Twitter, a bellwether social network excellent for detecting trends and moods, was ablaze on Jan. 18 after Nationwide’s bombshell. LIME, now an underdog, was finally getting some love. Jamaicans love underdogs. Tweeps abhor the idea of a possible return of Jamaica to telecom monopoly status, even if that single player is Digicel. This company’s approved merger with Claro, another teleco provider in Jamaica until early 2011 when its owner Carlos Slim decide to “lock it down,” has been frowned upon by many.
The buyout is fraught with what seems like a “cart before the horse mentality” of the former government. Permission for Digicel to operate a single network after its March 2011 acquisition of Claro was first denied then approved. This approval was not, however, accompanied by the requisite legislative framework to ensure that other provisos to this single network are in place.
LIME has good cause to lobby not just the Government, but also, as it is now doing, the people of Jamaica, to press its case. Jamaicans will support it, but not unreservedly so, as this tweet makes manifest: “I wish they would run a good, efficient business so I could say that Digicel should cut them some slack.”
Jamaicans still believe that LIME leaves a great deal to be desired. Its customer service continues to be widely disparaged although many believe that its products are superior to Digicel’s. For its part, Digicel needs to tread cautiously. A couple of days ago message of an event arrived via my Facebook account. Named “Boycott Digicel”, this event is scheduled for March 1 – 2, 2012 when, as it says,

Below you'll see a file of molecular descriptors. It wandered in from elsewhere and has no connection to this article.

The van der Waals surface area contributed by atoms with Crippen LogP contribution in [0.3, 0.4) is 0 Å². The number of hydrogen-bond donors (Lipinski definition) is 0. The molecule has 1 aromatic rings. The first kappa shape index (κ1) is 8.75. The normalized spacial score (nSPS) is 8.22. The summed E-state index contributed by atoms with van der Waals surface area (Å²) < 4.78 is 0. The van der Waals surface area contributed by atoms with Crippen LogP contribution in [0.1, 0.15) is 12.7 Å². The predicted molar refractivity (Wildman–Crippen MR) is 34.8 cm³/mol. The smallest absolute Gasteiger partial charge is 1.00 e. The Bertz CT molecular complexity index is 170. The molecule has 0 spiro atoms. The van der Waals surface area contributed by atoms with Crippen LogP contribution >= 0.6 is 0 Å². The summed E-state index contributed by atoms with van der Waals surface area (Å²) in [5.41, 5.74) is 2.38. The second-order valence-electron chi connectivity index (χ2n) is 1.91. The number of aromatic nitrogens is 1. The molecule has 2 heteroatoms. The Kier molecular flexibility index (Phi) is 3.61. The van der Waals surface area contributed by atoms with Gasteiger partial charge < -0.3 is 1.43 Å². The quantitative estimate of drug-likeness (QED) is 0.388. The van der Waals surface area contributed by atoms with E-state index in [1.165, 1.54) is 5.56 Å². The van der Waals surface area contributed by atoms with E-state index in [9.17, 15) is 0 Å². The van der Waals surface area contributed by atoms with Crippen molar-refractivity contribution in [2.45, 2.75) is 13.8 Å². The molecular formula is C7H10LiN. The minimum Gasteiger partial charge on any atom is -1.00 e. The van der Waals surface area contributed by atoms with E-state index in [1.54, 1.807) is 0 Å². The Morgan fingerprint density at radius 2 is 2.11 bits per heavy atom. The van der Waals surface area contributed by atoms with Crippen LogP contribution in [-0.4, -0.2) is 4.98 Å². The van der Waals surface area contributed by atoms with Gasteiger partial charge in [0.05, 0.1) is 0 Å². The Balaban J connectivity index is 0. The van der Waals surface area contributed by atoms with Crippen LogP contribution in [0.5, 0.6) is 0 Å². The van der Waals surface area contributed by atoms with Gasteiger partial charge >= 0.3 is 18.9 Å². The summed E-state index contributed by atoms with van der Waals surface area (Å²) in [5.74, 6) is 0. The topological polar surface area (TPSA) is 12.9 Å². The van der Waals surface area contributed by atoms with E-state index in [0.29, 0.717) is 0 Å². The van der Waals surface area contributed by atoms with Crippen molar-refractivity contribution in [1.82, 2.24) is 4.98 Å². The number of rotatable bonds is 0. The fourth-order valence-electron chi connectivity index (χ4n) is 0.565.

“This is the day when Digicel will be officially shutting down the Claro network. The organizer is asking supporters to “send a signal to Digicel that we want all the services that Claro had to offer.” A slew of these were itemized. Admittedly, some of those very offers may have helped to force Claro to exit the market.
Jamaicans are waking up to the possibilities of social media for citizen activism and the practice of democracy. Facebook, Twitter and YouTube have become the new water coolers. People discuss postings. Through clicks and word -of-mouth, views go viral both on and offline.
Companies like Digicel and LIME need to be awake and alert to this. The event organizer ends his message with: “We will not sit and take whatever you (Digicel) throw at us, we the people must have a say in what we want and the services we need.” Enough said!
Dr Marcia Forbes is a media specialist, the co-owner of multimedia production company Phase 3 Productions Ltd and former Permanent Secretary in Jamaica’s Ministry of Mining and Telecommunications and later the Ministry of Energy and Mining. She is the author of Music, Media & Adolescent Sexuality in Jamaica and the upcoming Streaming: Social Media, Mobile Lifestyles.